Sue Hitzmann: The idea here is that there’s a just a little bit missing in our philosophy and our understanding of performance and sustaining the longevity of performance. I always say, you never really hear of people getting a hamstring replacement but you certainly hear of people getting hip and knee replacements.
Sue Hitzmann: Really understanding how to keep your joint stable and why that’s so critical for your nervous system’s functionality and keeping your nervous system functioning efficiently is really what MELT’s all about. Is partly education and then application of self care.
Kimberly Snyder: Sue, we do hear about our bones, we do hear about our joints and I feel like I’ve heard a lot of buzz lately, the last two years let’s say, about fascia. We had someone on here, Garry Lineham from the Human Garage, talk a little bit about fascia a couple months ago. Is it, scientists have known about fascia for a while but a lot of us didn’t really hear about it that much. Why is that? Why is it not talked about or taught as much as let’s say the nervous system or blood vessels or muscles? Why is it this secret, quote unquote?
Sue Hitzmann: Well it’s not that it’s a secret. You’re right, research has been going on about connective tissue for quite a period of time but what has really allowed and I’m a founding member of the Fascial Research Society and there wasn’t really a community, a fascia congress of researchers trying to move the kind of push the button on getting us over and getting more people to understand connective tissue. But now we’re using atomic force microscopy and these high powered lasers to look at the deepest aspects of our connective tissue which is really helping the oncology regions of education of understanding cancer and cancer metastasis. Really the research was going more toward illness and disease and when I started getting into understand connective tissue back in the late 90s, you’re right fascia wasn’t fashionable when I started talking about fascia in the fitness industry either.
Sue Hitzmann: It took a lot of years to really simplify the science because cellular science is super complex. It’s hard to talk about glycoaminoglycans, proteoglycans and what’s collagen and things like that because even with fitness, we really don’t talk about the nervous system as much as I think people think we do but really most fitness professionals don’t really know about how the nervous system operates or what autonomic function is. With fascia, it’s people like me who are into science and I’m a geek on science and I love understanding the inner workings of the human body. After I had been working on bodies for a decade, and really seeing these massive results and developing MELT and giving us this homework.
Sue Hitzmann: In 2010 I was like, I’m going to write a book so I can get this out to the general public. I’m going to pioneer a force in fitness and get people to realize recovery is important and fascia is really a component that fitness is not addressing. And when that book came out, it got on the New York Times bestsellers list. It really, it affected people. I got on the Dr. Oz Show. I got to show what human fascia was and why it was relevant and today, everybody’s a myofascial expert. Everybody’s talking about fascia. You hear it everywhere but it’s do we really understand that connective tissue plays a significant role, not just in our muscles, the myofascia but to our lymphatic system which is a part of our immune system and the fluid in fascia, beyond the collagen being supportive, the fluid in fascia called interstitial fluids are being driven toward the lymph system and channeled through the lymph and is one of the things that is kind of a conduit are these pre-lymphatic channels, driving the interstitial fluid into fascia. That is part of what keeps us healthy.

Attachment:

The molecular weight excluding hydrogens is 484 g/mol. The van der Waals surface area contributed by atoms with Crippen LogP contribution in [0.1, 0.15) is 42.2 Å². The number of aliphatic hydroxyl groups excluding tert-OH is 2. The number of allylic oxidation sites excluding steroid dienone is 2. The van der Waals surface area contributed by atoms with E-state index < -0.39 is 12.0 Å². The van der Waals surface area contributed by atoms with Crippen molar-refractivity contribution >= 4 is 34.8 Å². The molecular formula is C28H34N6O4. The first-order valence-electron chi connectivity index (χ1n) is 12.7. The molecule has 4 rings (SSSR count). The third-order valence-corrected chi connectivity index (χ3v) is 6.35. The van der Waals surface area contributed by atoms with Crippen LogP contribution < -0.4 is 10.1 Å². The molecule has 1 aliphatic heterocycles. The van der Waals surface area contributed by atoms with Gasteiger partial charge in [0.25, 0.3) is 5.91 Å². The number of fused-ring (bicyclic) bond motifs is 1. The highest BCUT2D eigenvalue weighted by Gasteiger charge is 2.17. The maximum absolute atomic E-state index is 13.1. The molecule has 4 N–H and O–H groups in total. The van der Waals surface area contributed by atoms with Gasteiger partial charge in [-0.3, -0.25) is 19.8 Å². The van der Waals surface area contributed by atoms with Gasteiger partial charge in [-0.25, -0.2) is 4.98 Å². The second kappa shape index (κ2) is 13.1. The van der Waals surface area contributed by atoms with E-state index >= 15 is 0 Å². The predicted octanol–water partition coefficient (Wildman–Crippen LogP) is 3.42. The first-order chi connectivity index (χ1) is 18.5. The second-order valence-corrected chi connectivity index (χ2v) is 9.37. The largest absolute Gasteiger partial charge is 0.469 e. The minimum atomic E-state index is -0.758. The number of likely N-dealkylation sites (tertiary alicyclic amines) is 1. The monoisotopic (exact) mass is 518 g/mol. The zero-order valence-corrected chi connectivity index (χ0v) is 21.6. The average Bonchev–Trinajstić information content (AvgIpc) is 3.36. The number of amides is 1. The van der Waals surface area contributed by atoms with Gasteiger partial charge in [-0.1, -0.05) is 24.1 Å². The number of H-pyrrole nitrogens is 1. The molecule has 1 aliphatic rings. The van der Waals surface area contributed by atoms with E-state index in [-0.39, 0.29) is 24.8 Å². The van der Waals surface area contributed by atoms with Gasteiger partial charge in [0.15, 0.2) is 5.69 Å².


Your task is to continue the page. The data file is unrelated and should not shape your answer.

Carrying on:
Sue Hitzmann: Fascia’s playing a role in our immune function and of course with the microbiomes in our digestive system, all of these factors play a role in immunity. Way beyond the fitness industry, fascia’s playing a role in the stability of every aspect of our body. Emotional, chemical, physiological, structural, everything relies on fascia because it is the environment that all of our systems live in and rely on the function efficiently.
Kimberly Snyder: What are some tips? What is something we can do with this information that can actually be applicable to our lives? How do we take care of our fascia? Whether it’s, I get hip pain from time to time just from yoga and walking on the beach on the day. Some people may have chronic back pain. I know you mentioned some people have migraines. For all this wide range of chronic pain and discomfort that we feel, what are some things that we can do?
Sue Hitzmann: First, here’s the secret of fluid intake. It is not the volume of fluid that people get wrong, what it is is the consistency of water intake. I’ll give you an example. If you take a liter of water, you would be better off sipping one or two sips every 15 minutes, four times in an hour just sipping a little bit of water and making a liter of water last for three hours rather than doing what most people do. They drink a bunch of water in the morning, they take their pills, they take their medicine, whatever it is but then they don’t drink for three hours. It’s not the volume, it’s the consistency. Consistent fluid intake’s super important for fascia.